Dear Most Esteemed and Knowledgeable Kitties:
Three weeks ago I was adopted by a 9-week-old kitten who showed up on my deck crying for help. Tesla is the sweetest, kindest, most lovely little cat I’ve ever encountered. Of course, I took her to the vet the day after she arrived to have a check-up, plus shots, deworming, and flea treatment. Fortunately, she tested negative for Feline HIV and leukemia. However, she did have a level 3 heart murmur, and the vet recommended a heart ultrasound, which she had today. Her diagnosis is “moderate pulmonic stenosis,” which is apparently a very rare congenital defect for cats. While the vet was very kind and answered all the questions I could think of right then, I still feel very concerned for my little cat, and I was wondering what you could tell me about the condition and what it might mean for Tesla’s quality of life. Thank you!
Siouxsie: Wow, little Tesla sure is lucky she adopted you! It’s wonderful that you care so much about her that you’ve already gone ahead and figured out why she has a heart murmur. It’s hard to believe, but a lot of people wouldn’t even do that.
Thomas: Your vet is right: pulmonic stenosis is very rare in cats. Dogs do tend to be born with it more often.
Bella: The good news is that kitties with mild to moderate pulmonic stenosis can live well into their middle years or even their full lifespan with good care and a low-stress life.
Siouxsie: So, let’s start out with a lesson on what pulmonic stenosis is. The word stenosis in medical terminology means “narrowing” or “constriction.” And the word pulmonic means “related to the pulmonary artery.”
Thomas: “But what is the pulmonary artery?” you may ask. It’s the artery that moves blood from the heart to the lungs so it can pick up oxygen and deliver that oxygen to all the cells in the body.
Bella: So, when that pulmonary artery is narrowed, the heart has to work harder to push blood into the lungs.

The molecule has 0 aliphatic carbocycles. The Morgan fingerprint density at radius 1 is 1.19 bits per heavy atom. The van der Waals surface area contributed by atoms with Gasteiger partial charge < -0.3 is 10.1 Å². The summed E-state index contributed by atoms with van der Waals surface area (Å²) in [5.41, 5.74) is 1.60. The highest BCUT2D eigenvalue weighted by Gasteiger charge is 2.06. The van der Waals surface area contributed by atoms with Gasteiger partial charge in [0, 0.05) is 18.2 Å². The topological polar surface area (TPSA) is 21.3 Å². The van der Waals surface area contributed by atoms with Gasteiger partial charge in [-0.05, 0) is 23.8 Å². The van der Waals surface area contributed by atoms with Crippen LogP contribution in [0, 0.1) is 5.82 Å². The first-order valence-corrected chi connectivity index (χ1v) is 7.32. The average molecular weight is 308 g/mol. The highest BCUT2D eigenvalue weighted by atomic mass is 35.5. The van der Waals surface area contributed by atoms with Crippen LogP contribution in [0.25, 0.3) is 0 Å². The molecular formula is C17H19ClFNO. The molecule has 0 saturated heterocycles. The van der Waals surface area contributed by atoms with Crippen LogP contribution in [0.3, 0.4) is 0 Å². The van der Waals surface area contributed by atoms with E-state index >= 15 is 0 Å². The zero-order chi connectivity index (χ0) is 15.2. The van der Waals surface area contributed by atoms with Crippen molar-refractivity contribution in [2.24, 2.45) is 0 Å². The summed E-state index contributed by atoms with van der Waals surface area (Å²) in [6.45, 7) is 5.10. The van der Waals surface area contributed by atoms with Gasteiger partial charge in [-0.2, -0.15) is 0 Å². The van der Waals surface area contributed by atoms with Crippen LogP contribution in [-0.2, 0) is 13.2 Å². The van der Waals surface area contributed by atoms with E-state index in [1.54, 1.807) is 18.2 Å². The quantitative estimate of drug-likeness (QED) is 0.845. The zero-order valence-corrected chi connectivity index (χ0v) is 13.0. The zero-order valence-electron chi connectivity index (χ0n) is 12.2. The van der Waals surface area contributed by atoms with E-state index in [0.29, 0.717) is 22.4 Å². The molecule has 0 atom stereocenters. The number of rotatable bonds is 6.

Siouxsie: And because the heart has to work so hard, sometimes the blood swishes back around, which is what causes the heart murmur your vet heard.
Thomas: Usually, your vet won’t even find out about the stenosis until they detect a moderate to severe heart murmur — Grade III is considered moderate — and suggest further diagnostic tests to determine what’s causing the murmur.
Bella: Any time a cat has a blood flow problem that makes the heart work harder, a few things can happen. First, the cat could be easily winded when exercised: you might find that after only a little bit of play, little Tesla might be panting because she’s not getting enough oxygen to her body.
Siouxsie: She might even faint if she’s severely stressed, overheated, or over-exercised.
Thomas: One thing you should watch for is panting at rest. This could be an indication that fluid is backing up into the rib cage and collapsing Tesla’s lungs. If you see this, she should go to the vet immediately, even if it means a trip to the emergency clinic.
Bella: If Tesla develops this condition, the vet will probably drain the fluid from around her lungs and prescribe diuretics — medicines that will help the body get rid of the extra fluid buildup by making her pee more.
Siouxsie: If the symptoms continue or appear to be getting worse, your vet may recommend a procedure called balloon valvuloplasty, where a tiny balloon is fed through the blood vessels and inflated to stretch that valve and allow more blood to flow to the lungs.
Thomas: We’d think a consultation with a veterinary cardiologist could give you more information about the pulmonic stenosis, available treatment options, and what it means for your cat’s long-term quality of life.
Bella: We’re not vets, of course, so if your vet says something different than we said here, please go with your veterinarian’s word! Good luck to you and Tesla, and thank you for loving this little girl enough to rescue her and take care of her health needs.